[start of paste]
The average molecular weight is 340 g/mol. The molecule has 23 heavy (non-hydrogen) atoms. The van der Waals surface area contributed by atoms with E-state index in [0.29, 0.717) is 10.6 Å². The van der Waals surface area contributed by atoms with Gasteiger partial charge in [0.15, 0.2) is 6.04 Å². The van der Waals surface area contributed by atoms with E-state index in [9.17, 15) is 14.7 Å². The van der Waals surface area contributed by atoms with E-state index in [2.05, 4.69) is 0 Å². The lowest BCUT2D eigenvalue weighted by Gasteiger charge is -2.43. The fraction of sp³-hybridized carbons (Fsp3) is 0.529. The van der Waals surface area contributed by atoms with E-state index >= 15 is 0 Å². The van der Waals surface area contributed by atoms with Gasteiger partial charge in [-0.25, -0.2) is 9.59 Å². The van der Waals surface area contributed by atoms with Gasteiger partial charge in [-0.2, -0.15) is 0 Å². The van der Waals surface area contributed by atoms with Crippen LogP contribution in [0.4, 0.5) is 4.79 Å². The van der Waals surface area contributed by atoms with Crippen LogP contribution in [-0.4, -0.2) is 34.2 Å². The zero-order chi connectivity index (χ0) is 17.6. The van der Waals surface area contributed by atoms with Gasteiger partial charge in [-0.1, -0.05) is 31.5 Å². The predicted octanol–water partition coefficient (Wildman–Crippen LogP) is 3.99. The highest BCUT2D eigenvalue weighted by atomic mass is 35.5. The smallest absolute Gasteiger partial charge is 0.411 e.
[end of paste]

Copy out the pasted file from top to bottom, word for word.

The average molecular weight is 340 g/mol. The molecule has 23 heavy (non-hydrogen) atoms. The van der Waals surface area contributed by atoms with E-state index in [0.29, 0.717) is 10.6 Å². The van der Waals surface area contributed by atoms with Gasteiger partial charge in [0.15, 0.2) is 6.04 Å². The van der Waals surface area contributed by atoms with E-state index in [9.17, 15) is 14.7 Å². The van der Waals surface area contributed by atoms with E-state index in [2.05, 4.69) is 0 Å². The lowest BCUT2D eigenvalue weighted by Gasteiger charge is -2.43. The fraction of sp³-hybridized carbons (Fsp3) is 0.529. The van der Waals surface area contributed by atoms with E-state index >= 15 is 0 Å². The van der Waals surface area contributed by atoms with Gasteiger partial charge in [-0.25, -0.2) is 9.59 Å². The van der Waals surface area contributed by atoms with Gasteiger partial charge in [-0.2, -0.15) is 0 Å². The van der Waals surface area contributed by atoms with Crippen LogP contribution in [0.4, 0.5) is 4.79 Å². The van der Waals surface area contributed by atoms with Crippen LogP contribution in [-0.4, -0.2) is 34.2 Å². The zero-order chi connectivity index (χ0) is 17.6. The van der Waals surface area contributed by atoms with Gasteiger partial charge in [-0.1, -0.05) is 31.5 Å². The predicted octanol–water partition coefficient (Wildman–Crippen LogP) is 3.99. The highest BCUT2D eigenvalue weighted by atomic mass is 35.5. The smallest absolute Gasteiger partial charge is 0.411 e.